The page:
Interior Maps Best Solar Development Zones in Six States
WASHINGTON, DC, October 28, 2011 (ENS) – In the six sunniest Western states, solar energy zones, with transmission solutions and incentives for solar energy development within those zones, have been identified by the Department of the Interior.
Releasing the analysis on Thursday, officials said the comprehensive analysis will make for faster, better permitting of large-scale solar projects on public lands by identifying potential conflicts with wildlife, cultural resources and environmentally sensitive areas before developments are proposed.
The revised plan, known as the Supplement to the Draft Programmatic Environmental Impact Statement for Solar Energy Development, or Solar PEIS, is intended to improve upon the Department of the Interior’s earlier plan for solar zones.
It maps out the best zones for solar development in Arizona, California, Colorado, Nevada, New Mexico and Utah, covering 285,000 acres (445 square miles).
“This Solar PEIS establishes for the first time a blueprint for landscape-level planning that will help facilitate smarter siting of solar energy projects,” Secretary of the Interior Ken Salazar. “Today’s announcement lays a solid foundation for an enduring, sustainable solar energy future for our nation.”
Mirrors focus sunlight on a central tower that will convert that energy into electricity at the Ivanpah Solar Project on the California-Nevada border. (Photo by Daniel Eralte)
“Our partners in this effort have suggested ways to strengthen the proposed solar energy program and increase certainty regarding solar energy development on public lands,” he said.
To ensure that proposed solar energy zones are located in appropriate areas, the Supplement to the Solar PEIS describes the process for identifying zones, including an analysis of transmission availability and potential natural resource conflicts.
The Supplement also describes in more detail the incentives for developers to site new projects in solar energy zones – including greater certainty and shorter permitting times – and it identifies on-going regional planning processes that are being used to identify additional solar energy zones.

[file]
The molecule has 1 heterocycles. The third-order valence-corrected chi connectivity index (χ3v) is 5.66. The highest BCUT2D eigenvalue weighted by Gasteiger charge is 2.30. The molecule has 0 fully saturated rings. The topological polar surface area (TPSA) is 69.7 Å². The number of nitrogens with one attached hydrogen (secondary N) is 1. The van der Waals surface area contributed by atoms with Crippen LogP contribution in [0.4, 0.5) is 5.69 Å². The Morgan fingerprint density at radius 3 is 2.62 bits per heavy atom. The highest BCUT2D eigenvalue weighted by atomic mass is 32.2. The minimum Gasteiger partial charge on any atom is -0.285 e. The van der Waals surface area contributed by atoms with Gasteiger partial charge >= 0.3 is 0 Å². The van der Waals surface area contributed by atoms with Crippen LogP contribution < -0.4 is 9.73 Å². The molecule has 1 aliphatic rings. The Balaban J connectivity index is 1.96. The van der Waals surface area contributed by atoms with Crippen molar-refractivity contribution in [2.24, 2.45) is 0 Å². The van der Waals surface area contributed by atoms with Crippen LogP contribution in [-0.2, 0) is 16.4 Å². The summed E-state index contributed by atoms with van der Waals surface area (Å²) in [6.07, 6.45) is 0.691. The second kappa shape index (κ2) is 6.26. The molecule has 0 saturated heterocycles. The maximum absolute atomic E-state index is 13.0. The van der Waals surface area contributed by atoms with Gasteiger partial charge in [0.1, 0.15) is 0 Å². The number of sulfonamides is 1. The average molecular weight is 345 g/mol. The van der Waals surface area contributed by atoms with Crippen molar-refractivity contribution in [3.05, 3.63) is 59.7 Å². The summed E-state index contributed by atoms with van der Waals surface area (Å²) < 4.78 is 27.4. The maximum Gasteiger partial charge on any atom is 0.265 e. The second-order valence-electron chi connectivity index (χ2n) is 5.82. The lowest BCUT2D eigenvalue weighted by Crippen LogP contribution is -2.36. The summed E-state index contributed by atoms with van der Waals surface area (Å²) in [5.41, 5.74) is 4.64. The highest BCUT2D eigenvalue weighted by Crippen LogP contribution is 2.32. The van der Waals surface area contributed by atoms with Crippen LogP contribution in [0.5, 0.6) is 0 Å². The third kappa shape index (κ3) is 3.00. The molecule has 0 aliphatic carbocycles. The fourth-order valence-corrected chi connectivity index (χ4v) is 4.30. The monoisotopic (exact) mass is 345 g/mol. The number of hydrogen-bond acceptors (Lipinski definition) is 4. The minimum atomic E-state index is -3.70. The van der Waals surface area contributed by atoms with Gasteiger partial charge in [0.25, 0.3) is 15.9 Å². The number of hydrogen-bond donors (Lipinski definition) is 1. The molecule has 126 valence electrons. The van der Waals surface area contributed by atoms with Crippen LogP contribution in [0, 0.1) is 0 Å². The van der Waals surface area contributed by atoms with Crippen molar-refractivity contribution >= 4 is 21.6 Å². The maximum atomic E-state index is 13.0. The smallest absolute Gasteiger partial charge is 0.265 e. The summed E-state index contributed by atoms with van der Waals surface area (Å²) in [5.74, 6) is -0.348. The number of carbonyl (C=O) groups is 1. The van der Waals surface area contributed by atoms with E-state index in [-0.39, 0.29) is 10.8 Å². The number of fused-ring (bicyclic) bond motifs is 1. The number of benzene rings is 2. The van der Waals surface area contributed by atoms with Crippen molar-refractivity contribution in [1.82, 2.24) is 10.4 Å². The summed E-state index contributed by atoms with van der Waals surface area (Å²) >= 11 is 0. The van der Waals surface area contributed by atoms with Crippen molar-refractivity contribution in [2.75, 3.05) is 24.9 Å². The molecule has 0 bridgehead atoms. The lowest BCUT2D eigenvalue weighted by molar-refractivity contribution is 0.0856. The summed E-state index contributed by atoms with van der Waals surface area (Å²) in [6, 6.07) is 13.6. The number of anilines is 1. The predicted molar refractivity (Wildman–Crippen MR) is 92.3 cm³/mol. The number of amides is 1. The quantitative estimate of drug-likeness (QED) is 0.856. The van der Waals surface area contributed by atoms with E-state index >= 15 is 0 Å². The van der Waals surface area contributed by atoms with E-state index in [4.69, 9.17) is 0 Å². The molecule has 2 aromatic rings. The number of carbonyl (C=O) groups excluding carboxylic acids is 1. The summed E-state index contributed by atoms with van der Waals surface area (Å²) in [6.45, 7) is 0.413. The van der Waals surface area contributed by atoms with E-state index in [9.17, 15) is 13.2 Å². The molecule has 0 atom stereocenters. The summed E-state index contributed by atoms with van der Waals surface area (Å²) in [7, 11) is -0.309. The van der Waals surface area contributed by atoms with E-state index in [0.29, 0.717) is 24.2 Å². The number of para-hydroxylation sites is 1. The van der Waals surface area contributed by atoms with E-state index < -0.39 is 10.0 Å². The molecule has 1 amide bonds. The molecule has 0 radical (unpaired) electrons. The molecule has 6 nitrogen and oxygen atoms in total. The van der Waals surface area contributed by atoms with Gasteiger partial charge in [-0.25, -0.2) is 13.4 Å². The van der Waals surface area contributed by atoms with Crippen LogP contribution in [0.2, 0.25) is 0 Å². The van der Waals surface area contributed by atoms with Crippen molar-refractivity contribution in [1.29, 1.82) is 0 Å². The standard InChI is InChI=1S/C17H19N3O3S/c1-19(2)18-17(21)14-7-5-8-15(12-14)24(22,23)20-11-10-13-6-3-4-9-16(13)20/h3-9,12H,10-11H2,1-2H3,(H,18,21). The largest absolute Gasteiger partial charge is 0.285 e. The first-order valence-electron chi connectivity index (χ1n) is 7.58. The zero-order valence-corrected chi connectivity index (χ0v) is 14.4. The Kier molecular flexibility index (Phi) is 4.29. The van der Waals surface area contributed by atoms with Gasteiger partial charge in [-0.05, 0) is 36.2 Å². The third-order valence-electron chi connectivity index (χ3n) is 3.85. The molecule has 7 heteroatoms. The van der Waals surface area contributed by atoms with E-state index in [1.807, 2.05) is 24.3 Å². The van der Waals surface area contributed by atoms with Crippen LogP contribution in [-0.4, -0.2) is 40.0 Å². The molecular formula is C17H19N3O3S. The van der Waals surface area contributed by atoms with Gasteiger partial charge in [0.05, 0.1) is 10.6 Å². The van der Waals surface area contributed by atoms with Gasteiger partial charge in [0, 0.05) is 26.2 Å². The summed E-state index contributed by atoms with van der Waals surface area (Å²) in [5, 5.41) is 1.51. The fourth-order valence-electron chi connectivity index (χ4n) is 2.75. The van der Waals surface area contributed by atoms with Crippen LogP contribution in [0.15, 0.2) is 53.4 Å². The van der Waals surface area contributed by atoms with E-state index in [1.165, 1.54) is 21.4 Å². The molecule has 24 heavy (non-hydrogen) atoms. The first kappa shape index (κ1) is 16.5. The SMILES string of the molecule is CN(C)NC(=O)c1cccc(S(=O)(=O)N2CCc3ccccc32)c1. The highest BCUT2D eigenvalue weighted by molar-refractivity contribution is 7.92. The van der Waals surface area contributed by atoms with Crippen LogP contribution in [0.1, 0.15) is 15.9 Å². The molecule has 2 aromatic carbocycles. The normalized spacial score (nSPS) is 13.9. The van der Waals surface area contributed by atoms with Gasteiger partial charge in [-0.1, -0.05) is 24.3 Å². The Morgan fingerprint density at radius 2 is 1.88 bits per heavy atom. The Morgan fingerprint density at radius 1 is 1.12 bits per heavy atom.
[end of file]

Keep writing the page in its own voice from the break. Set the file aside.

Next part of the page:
The Federal Register Notice of Availability for the Supplement begins a 90-day public comment period, after which Interior’s Bureau of Land Management will prepare a Final Programmatic Environmental Impact Statement and Record of Decision.
“Commercial scale renewable projects leave a sizeable footprint, that’s why this document is so important,” BLM Director Bob Abbey told reporters on a teleconference.
“Public involvement has been a vital component in every step of our solar energy program,” said Abbey. “We’ll use the public input from the upcoming comment period to ensure solar development on public lands is ‘smart from the start.'”
Nearly 81,000 comments were received on the Draft Solar PEIS, which BLM developed with the Department of Energy and published on December 17, 2010.
After analyzing those comments, gathering additional data and consulting with cooperating agencies and resource managers, the BLM has modified its preferred alternative to identify 17 solar energy zones, totaling about 285,000 acres potentially available for development within the zones.
The BLM refined or removed zones that had development constraints or serious resource conflicts.
The modified preferred alternative in the Supplement establishes a variance process, going forward, that will allow development of well-sited projects outside of solar energy zones on an additional 20 million acres of public land.
BLM Priority Projects already being processed will not be subject to the proposed new variance process.
Interior’s solar program will incorporate other, state-based planning efforts to establish additional solar energy zones, the Supplement states. State planning efforts for new zones include: the Arizona Restoration Energy Design Program, the West Chocolate Mountains Renewable Energy Evaluation, and the California Desert Renewable Energy Conservation Plan.
The Supplement also makes clear that industry, the public and interested stakeholders can propose additional zones for consideration.
As it completes the Solar PEIS, Interior officials said the agency will continue to process existing applications for renewable energy development on public lands “in a coordinated, focused manner with full environmental analysis and public review.”
There are 79 existing projects and applications in the queue covering 685,000 acres. Secretary Salazar said, “These will be processed in the normal course, which is not to say all 79 applications will be approved, but we are committed to reviewing them all and making decisions on each.”
In the past two years, Interior has approved 22 major renewable energy projects, including 13 commercial-scale solar energy facilities that combined will create about 8,600 construction and operational jobs and produce nearly 5,000 megawatts of energy, enough to power approximately 1.5 million American homes.
“Tapping the vast potential of solar resources in the Western states will go a long way to diversifying the country’s energy portfolio and re-establishing our position as a clean energy leader in a global market worth trillions of dollars in the long term,” said U.S. Energy Secretary Steven Chu. “Advancing the deployment of utility-scale solar projects will not only help provide clean power to local utilities, it will also drive down the cost of solar energy and create American jobs in the rapidly-growing clean energy economy.”
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